Modulation of the carotid body sensory discharge by NO: An up-dated hypothesis.

Department of Physiology, University of Saskatchewan, 107 Wiggins Road, Saskatoon, Saskatchewan S7N 5E5, Canada.
Respiratory Physiology & Neurobiology (Impact Factor: 2.05). 04/2012; DOI: 10.1016/j.resp.2012.04.005
Source: PubMed

ABSTRACT The carotid body (CB) is a peripheral chemoreceptor organ that initiates compensatory reflex responses so as to maintain gas homeostasis. Stimuli such as low oxygen (hypoxia) and high CO(2)/H(+) (acid hypercapnia) cause an increase in 'afferent' sensory discharge that is relayed via the carotid sinus nerve (CSN) to the brainstem, resulting in corrective changes in ventilation. A parallel autonomic pathway has been recognized for >40 years as the source of 'efferent' inhibition of the CB sensory discharge and, more recently, nitric oxide (NO) has been identified as the key mediator. This review will examine our current understanding of the role of nNOS-positive autonomic neurons, embedded in 'paraganglia' within the glossopharyngeal (GPN) and CSN nerves, in mediating efferent CB chemoreceptor inhibition. We highlight recent data linking the actions of hypoxia, ACh and ATP to NO synthesis/release from GPN neurons. Finally, we consider the novel hypothesis that pannexin-1 channels present in GPN neurons may play a role in NO signaling during hypoxia.

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    ABSTRACT: When de Castro entered the carotid body (CB) field, the organ was considered to be a small autonomic ganglion, a gland, a glomus or glomerulus, or a paraganglion. In his 1928 paper, de Castro concluded: "In sum, the Glomus caroticum is innervated by centripetal fibers, whose trophic centers are located in the sensory ganglia of the glossopharyngeal, and not by centrifugal [efferent] or secretomotor fibers as is the case for glands; these are precisely the facts which lead to suppose that the Glomus caroticum is a sensory organ." A few pages down, de Castro wrote: "The Glomus represents an organ with multiple receptors furnished with specialized receptor cells like those of other sensory organs [taste buds?]…As a plausible hypothesis we propose that the Glomus caroticum represents a sensory organ, at present the only one in its kind, dedicated to capture certain qualitative variations in the composition of blood, a function that, possibly by a reflex mechanism would have an effect on the functional activity of other organs… Therefore, the sensory fiber would not be directly stimulated by blood, but via the intermediation of the epithelial cells of the organ, which, as their structure suggests, possess a secretory function which would participate in the stimulation of the centripetal fibers." In our article we will recreate the experiments that allowed Fernando de Castro to reach this first conclusion. Also, we will scrutinize the natural endowments and the scientific knowledge that drove de Castro to make the triple hypotheses: the CB as chemoreceptor (variations in blood composition), as a secondary sensory receptor which functioning involves a chemical synapse, and as a center, origin of systemic reflexes. After a brief account of the systemic reflex effects resulting from the CB stimulation, we will complete our article with a general view of the cellular-molecular mechanisms currently thought to be involved in the functioning of this arterial chemoreceptor.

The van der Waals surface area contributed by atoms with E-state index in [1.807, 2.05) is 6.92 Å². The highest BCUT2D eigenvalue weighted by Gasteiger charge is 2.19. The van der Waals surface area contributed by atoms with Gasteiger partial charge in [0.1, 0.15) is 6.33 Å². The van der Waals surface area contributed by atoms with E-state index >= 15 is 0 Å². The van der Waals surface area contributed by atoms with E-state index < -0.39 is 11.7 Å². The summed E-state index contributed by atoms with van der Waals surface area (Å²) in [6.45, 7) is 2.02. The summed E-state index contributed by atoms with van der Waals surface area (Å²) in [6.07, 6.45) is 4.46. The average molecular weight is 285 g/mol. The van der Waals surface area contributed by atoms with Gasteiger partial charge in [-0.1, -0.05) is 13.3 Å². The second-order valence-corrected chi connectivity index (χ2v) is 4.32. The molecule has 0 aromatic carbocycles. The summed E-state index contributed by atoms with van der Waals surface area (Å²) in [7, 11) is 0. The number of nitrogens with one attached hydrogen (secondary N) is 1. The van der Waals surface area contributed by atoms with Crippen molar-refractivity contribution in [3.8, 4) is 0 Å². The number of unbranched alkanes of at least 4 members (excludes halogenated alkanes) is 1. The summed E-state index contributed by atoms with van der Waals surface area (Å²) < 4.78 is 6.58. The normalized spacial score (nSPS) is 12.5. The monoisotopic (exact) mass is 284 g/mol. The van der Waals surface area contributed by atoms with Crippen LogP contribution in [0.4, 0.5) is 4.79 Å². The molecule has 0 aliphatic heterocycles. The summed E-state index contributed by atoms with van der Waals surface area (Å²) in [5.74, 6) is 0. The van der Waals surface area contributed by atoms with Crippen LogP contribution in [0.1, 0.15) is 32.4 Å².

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    ABSTRACT: Connexins (Cxs) and Pannexins (Panxs) are two non-related protein families, having both the property to form hemichannels at the plasma membrane. There are 21 genes coding for different Cx based proteins and only 3 for Panx. Under physiological conditions, these hemichannels (Cxs and Panxs) present a low open probability, but when open, they allow the release of signaling molecules to the extracellular space. However, under pathological conditions, these hemichannels increase their open probability, inducing important lysis of metabolites, and ionic imbalance, which in turn induce the massive entry of Ca(+2) to the cell. Actually, it is well recognized that Cxs and Panxs based channels play an important role in several diseases and -in many cases- this is associated with an aberrant hemichannel opening. Hemichannel opening and closing are controlled by a plethora of signaling including changes of the voltage plasma membrane, protein-protein interactions, and several posttranslational modifications, including protein cleavage, phosphorylation, glycosylation, hydroxylation and S-nitrosylation, among others. In particular, it has been recently shown that the cellular redox status modulates the opening/closing and permeability of at least Cx43, Cx46, and Panx1 hemichannels. Thus, for example, the gaseous transmitter nitric oxide (NO) can induce the S-nitrosylation of these proteins modulating in turn several of their properties. The reason is that the redox status of a cell is fundamental to set their response to the environment and also plays an important role in several pathologies. In this review, I will discuss how NO and other molecules associated with redox signaling modulate Cxs and Panx hemichannels properties.
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